Startups have to take fresh user consent for past data | The Financial Express

Startups have to take fresh user consent for past data

Rishi Anand, partner at DSK Legal, said that the compliance level specified under the current draft of the Bill isn’t capital-intensive for small companies and is, in fact, much cheaper to comply with in comparison to the GDPR law. 

Startups have to take fresh user consent for past data
Currently, consumer-facing mobile apps have lengthy multiple pages in their privacy policy which may not be user-friendly. (File)

Tech startups, primarily in the consumer internet space, will have to take fresh consent from users for their past data as per the provisions specified under the Digital Personal Data Protection Bill, 2022. 

Although startups are not required to take explicit consent for each category of data collected in the past, they will still have to specify some additional context, including reason for collection of data, further details on third parties with access to previous data and equip users with a choice to delete any previously collected data.

“Section 6 of the newly drafted Bill has very clearly said that consumer-facing startups will also have to provide customers with the right to withdraw their consent for such previously collected data and also provide a copy of the personal data collected on-demand,” said Vinod Joseph, partner at Argus Partners law firm.

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Currently, consumer-facing mobile apps have lengthy multiple pages in their privacy policy which may not be user-friendly. The new Bill makes it compulsory for companies collecting personal data to specify the privacy policy in straightforward terminology in more than one Indian language apart from English. For example, a food delivery app at the sign-up page will now have to tweak its UI to mention its privacy policy in plain text rather than concealing it in a different section.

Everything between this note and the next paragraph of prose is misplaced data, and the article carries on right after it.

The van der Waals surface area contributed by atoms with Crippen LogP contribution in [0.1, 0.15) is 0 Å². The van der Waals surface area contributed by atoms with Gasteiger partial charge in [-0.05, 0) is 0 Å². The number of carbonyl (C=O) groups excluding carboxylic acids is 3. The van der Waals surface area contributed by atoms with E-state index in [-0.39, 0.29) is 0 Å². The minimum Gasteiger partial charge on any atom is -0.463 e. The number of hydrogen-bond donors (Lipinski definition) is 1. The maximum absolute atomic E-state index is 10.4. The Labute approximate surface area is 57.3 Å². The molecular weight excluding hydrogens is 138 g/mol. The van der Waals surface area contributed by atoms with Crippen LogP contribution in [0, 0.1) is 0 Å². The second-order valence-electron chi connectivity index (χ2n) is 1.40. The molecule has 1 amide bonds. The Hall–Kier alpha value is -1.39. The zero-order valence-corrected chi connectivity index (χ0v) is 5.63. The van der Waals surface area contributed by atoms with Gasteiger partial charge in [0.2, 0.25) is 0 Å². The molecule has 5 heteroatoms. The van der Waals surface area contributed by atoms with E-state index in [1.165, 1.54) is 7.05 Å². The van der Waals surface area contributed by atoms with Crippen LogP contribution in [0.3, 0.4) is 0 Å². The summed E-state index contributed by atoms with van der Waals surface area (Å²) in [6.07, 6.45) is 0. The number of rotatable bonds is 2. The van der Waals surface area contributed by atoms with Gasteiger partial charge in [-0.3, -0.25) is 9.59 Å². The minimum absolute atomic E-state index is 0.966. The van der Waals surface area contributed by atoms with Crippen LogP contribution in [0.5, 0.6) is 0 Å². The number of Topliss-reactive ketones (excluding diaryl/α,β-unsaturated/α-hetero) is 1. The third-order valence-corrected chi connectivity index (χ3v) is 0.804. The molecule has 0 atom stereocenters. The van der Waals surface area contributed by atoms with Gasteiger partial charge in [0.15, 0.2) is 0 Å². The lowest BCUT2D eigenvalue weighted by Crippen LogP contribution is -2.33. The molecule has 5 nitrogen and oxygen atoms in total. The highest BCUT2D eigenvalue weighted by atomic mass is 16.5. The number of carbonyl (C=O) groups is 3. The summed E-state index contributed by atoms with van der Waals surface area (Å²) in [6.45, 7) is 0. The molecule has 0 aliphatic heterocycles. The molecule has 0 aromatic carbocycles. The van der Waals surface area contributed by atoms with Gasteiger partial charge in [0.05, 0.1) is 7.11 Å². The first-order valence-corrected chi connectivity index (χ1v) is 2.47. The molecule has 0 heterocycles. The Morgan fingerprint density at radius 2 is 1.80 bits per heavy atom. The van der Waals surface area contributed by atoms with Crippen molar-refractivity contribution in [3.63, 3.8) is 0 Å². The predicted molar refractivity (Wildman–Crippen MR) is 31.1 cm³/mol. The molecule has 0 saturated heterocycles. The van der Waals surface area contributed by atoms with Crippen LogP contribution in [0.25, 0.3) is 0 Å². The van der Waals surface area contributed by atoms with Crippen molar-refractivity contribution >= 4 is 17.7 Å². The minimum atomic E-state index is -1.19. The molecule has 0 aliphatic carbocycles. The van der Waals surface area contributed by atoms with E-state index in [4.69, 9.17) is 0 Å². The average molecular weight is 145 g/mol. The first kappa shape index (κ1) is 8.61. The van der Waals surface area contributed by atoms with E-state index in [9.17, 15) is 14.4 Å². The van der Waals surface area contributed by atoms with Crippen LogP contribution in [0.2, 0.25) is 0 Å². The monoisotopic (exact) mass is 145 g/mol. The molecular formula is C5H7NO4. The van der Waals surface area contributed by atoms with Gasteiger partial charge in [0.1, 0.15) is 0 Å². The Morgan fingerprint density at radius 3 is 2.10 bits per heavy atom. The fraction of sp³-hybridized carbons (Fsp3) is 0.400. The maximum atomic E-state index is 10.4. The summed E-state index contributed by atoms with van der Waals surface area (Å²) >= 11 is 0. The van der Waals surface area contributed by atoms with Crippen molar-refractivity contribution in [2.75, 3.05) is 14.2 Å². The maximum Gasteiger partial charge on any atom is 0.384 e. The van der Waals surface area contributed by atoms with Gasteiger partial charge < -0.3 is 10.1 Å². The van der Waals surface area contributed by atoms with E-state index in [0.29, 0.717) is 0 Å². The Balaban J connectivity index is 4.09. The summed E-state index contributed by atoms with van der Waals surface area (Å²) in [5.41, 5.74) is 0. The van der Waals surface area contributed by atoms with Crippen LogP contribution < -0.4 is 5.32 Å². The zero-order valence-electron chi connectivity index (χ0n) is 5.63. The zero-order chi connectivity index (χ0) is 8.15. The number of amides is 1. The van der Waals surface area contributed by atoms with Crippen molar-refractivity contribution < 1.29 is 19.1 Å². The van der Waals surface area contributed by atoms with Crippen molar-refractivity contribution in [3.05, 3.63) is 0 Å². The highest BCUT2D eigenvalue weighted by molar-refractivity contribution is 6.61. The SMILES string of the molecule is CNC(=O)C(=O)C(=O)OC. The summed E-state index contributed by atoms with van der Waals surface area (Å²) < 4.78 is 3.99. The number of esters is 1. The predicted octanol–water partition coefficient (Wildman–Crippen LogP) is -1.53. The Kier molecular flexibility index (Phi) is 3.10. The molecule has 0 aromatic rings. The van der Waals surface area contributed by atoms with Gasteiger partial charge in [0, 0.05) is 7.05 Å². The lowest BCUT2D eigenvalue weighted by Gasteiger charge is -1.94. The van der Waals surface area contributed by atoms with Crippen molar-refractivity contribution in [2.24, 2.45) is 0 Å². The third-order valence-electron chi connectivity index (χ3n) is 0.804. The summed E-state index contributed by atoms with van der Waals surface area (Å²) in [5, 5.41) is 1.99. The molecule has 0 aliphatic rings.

However, industry and legal experts FE spoke with said that the current draft of the data protection Bill is much more convenient for startups and may not raise compliance costs considerably, especially in comparison to the previous drafts that imitated the European GDPR Act. 

Rishi Anand, partner at DSK Legal, said that the compliance level specified under the current draft of the Bill isn’t capital-intensive for small companies and is, in fact, much cheaper to comply with in comparison to the GDPR law.  “The new draft has also removed criminalisation for non-compliance by removing imprisonment, and this is the right approach, especially in the Indian context. Rather than using a criminal penalty, the ministry of IT has suggested a financial penalty as a way to discourage companies from ignoring cybersecurity measures,” added Anand. 

The minsitry of IT is also said to be working on including some relaxations for early-stage startups to comply with a few sections of the privacy Bill, according to a PTI report on Monday. Such relaxations were being suggested so as to not stifle innovation, especially for data modelling, the report added. However, policy and legal experts are split over this decision.

Joseph of Argus Partners said that the previous draft of the data privacy Bill in 2018, 2019 and 2021 included a special provision for ‘small business entities’ basis on the company’s turnover. Small entities were exempt from compliance requirements for processing sensitive personal data in the previous version of the Bill. However, the concept of small entities does not exist in the November 2022 draft. “It’s a good idea to exempt small entities from complying with a few sections of the new privacy Bill but such exemption should not be given out after a 5-10 years’ timeline,” Joseph added. 

However, Salman Waris, founder and managing partner of TechLegis Advocates & Solicitors, said that although compliance cost is bound to increase for tech startups, any moves to relax the law for a few entities may end up setting parallel regulatory regimes. 

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“The ministry of IT’s decision to relax some data privacy compliance requirements exclusively for early-stage startups would only create further confusion and lead to compliance uncertainty ultimately setting up parallel regimes under the same law. This would be very difficult to track where ultimately customer data collected by early-stage startups would end up being used. And such a setup may actually end up defeating the very purpose of the law,” added Waris.

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First published on: 06-12-2022 at 02:45 IST